Before signing the contract – if it meant to succeed in its execution – a team of 43 to 48 “experts” and “specialists” should have taken such “debilitating” factors into account, like a savvy entrepreneur undertakes feasibility studies of a potential business before investing in it. If the team did not, which seems to be the case with Nigeria and the TCN, where rests its claim to being comprised of “experts” and “specialists”?

In all, it would seem that the country has paid a tuition of $23 million to learn that the redemption of its power sector – whether in the area of generation, transmission or distribution – cannot come from expatriates, that it would have to look inwards and engage indigenous and patriotic expertise to help it tackle its power challenges, that self-reliance is the key to reliable power.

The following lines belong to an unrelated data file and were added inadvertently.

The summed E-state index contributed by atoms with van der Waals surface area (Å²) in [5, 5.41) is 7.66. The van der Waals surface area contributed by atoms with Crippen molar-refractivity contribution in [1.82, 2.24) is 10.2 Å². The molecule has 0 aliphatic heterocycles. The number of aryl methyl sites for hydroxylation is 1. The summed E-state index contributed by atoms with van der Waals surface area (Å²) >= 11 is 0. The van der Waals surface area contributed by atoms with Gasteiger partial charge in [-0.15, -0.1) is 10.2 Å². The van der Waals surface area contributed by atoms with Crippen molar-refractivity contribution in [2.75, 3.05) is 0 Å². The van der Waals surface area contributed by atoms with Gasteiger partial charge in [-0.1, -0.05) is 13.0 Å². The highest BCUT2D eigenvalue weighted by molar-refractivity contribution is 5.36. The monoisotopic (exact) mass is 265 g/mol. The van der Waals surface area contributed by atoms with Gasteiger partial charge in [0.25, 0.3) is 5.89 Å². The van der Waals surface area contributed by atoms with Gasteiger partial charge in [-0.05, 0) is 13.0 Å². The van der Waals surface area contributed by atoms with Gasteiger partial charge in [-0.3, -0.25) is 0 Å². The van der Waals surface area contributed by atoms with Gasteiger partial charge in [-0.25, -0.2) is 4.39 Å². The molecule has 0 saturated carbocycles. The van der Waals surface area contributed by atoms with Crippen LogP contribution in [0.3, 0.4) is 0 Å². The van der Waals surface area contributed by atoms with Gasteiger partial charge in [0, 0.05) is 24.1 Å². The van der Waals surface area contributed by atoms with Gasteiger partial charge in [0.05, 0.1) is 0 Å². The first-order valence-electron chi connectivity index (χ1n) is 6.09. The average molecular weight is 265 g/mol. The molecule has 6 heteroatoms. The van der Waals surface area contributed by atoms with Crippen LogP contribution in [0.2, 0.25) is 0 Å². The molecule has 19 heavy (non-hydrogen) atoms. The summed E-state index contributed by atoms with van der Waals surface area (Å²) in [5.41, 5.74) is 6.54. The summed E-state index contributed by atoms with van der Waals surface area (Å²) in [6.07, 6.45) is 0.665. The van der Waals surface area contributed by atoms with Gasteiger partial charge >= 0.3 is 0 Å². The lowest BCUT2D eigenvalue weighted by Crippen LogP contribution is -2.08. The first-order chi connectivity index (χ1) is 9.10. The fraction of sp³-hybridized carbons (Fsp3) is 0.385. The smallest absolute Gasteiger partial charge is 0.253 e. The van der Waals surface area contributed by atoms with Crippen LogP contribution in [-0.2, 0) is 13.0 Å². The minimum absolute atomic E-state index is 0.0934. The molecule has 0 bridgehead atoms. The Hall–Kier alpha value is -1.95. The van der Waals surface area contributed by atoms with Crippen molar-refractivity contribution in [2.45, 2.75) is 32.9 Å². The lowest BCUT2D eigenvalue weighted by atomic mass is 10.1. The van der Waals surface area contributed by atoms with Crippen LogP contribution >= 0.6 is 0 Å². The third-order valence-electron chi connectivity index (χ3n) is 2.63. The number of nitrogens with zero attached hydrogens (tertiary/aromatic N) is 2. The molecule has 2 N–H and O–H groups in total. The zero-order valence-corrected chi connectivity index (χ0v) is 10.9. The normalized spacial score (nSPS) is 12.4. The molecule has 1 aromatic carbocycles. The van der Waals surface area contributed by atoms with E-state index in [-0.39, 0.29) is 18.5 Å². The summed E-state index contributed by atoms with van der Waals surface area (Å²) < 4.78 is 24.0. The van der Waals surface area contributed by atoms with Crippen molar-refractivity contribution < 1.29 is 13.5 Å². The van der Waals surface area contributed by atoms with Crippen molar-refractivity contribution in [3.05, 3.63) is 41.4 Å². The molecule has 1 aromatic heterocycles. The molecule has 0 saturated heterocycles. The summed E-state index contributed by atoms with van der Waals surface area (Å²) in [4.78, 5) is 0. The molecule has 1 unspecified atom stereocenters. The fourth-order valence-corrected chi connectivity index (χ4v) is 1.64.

While I sympathise with the Manitoba team for the challenges it faced, I believe Nigerian experts would have produced better results if given the same amount of support – financially and morally – that their Canadian counterparts received from our government. I can say this because, having been involved in the power sector in various technical and other capacities since 1985, I can recall a period when the sector was better managed than during the Manitoba era, and the managers were not expatriates.

There is a consolation, however, that following the exit of the Manitoba team the management of TCN has returned to some of the best indigenous hands in the power sector.

I was physically present at the inaugural meeting between the Manitoba team, led by Don Priestman, the Canadian pioneer MD and CEO of TCN, and the then Minister of Power Prof. Bart Nnaji, at the Ministry of Power, at which Mr. Priestman announced his team’s enthusiastic improvement plan for the power sector, and I monitored with reciprocal enthusiasm the performance of the Manitoba team, which unfortunately fell far short of even its own projections as I have shown above.